It’s been a long time since my last post (sorry about that). So long that I had to revive the WordPress connection to my website www.bandannabooks.com.
In the interim I’ve been busy, but also somewhat withdrawing from my usual work-aholic pace. Re-evaluating what I am doing, and why, and for whom.
I now have over a hundred book titles, mostly of older classics, but a few original or translations. Also, the “Book Doc” venture is still going. My one steady client, now, after 8 books, has set up her own publishing company, for whom I continue to do work. I’m glad to see her take this step; she has a lot to offer, from her own life and also with creative helpful stories or writings.
The recent presidential contest has brought new relevance to some of my research into the Constitution, and what the United States really stands for.
My recent titles include Dred, which is Harriet Beecher Stowe’s follow-up to Uncle Tom’s Cabin, even closer to the eventual outbreak of war. Then, Tom Paine’s Common Sense, which I hadn’t actually read before, but which put new light on the decision to leave Britain. Also three volumes of the Federalist Papers, so as to distinguish the contributions separately of Jay, Hamilton, and Madison. Another which I stumbled upon were two pieces by Thomas Dixon (most famous for the script of Birth of a Nation — a play scene of Lincoln early in his Presidency, and a longer piece paralleling that, of Jefferson Davis — two men who were thrust into roles they did not relish but did their best, each in his separate circumstances.
From the same era came the Civil War era books Man Without a Country, and Fanny Kemble’s Journal (written in the 1930s but prevented by her husband from publishing it until the 1860s.
It’s been a pleasure for me to follow my own curiosity into how we got to where we are today; it helps to fill in my own curiosity, but from another angle, I have come to see many of these pieces as neglected or forgotten pieces of our vital past. Which in turn has led me to reconsider why I am driven to this search, as if my own education was missing so much, and presumably many other students also don’t know what they are missing.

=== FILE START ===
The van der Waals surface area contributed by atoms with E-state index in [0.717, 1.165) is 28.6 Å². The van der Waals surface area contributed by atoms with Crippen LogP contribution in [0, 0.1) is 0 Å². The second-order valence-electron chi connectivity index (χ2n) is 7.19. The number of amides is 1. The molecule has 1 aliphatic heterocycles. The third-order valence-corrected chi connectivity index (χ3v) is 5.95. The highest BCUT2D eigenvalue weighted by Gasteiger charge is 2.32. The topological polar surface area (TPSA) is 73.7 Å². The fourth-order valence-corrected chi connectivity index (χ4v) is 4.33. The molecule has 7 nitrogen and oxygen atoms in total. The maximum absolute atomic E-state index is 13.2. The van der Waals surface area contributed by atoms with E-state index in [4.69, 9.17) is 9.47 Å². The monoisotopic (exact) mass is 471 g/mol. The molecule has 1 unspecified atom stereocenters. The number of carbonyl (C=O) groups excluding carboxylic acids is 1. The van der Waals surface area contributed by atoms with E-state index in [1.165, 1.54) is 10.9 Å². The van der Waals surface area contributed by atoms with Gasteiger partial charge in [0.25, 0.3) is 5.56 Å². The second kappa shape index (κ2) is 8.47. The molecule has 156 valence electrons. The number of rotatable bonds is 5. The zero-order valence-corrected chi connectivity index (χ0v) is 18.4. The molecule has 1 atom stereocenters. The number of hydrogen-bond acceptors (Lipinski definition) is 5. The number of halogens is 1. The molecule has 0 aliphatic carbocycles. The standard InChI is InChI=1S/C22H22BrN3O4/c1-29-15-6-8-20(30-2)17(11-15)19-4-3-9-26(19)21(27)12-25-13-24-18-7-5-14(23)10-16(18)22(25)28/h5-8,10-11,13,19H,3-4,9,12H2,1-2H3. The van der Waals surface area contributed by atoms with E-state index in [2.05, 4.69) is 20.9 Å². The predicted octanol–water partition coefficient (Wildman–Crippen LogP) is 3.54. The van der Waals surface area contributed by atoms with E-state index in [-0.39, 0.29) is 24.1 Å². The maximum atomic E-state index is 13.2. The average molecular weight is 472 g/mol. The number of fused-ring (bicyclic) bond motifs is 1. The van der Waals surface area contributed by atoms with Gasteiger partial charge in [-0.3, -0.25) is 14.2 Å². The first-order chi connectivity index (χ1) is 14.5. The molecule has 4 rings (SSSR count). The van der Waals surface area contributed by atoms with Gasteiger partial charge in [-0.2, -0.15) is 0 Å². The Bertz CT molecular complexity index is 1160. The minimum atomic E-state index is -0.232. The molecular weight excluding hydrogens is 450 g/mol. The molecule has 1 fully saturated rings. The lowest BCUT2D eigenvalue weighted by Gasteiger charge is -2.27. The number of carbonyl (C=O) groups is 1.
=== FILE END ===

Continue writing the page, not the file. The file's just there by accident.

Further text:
Which has led me to reconsider what I am doing, and why, and for whom. I think it centers on college, which often includes the classes one is required to take, and skip over most of the rest. These days, I don’t want to skip over these pieces.
The ones I mentioned do share the vision that it took me years to learn while trying to be a writer — that a writing instructor finally had the persistence to pound into my head: a story from the heart, from one’s life, is ever so much more valuable than any work of fiction no matter how imaginative. Honesty, sometimes to the point of embarrassment, can deliver something from one soul to another, even if it had been written 800 years ago. If it has human honesty, even human confession, it delivers something valuable. Even in poetry, sometimes especially in poetry, that punch, that sting can still deliver.
That’s what I look for. That’s what I hope to continue to provide. What is it we learn at school? What do we need to know? Essentially, I believe, we need to know ourselves.
(end of preaching)
My website is www.bandannabooks.com. Some changes will be coming.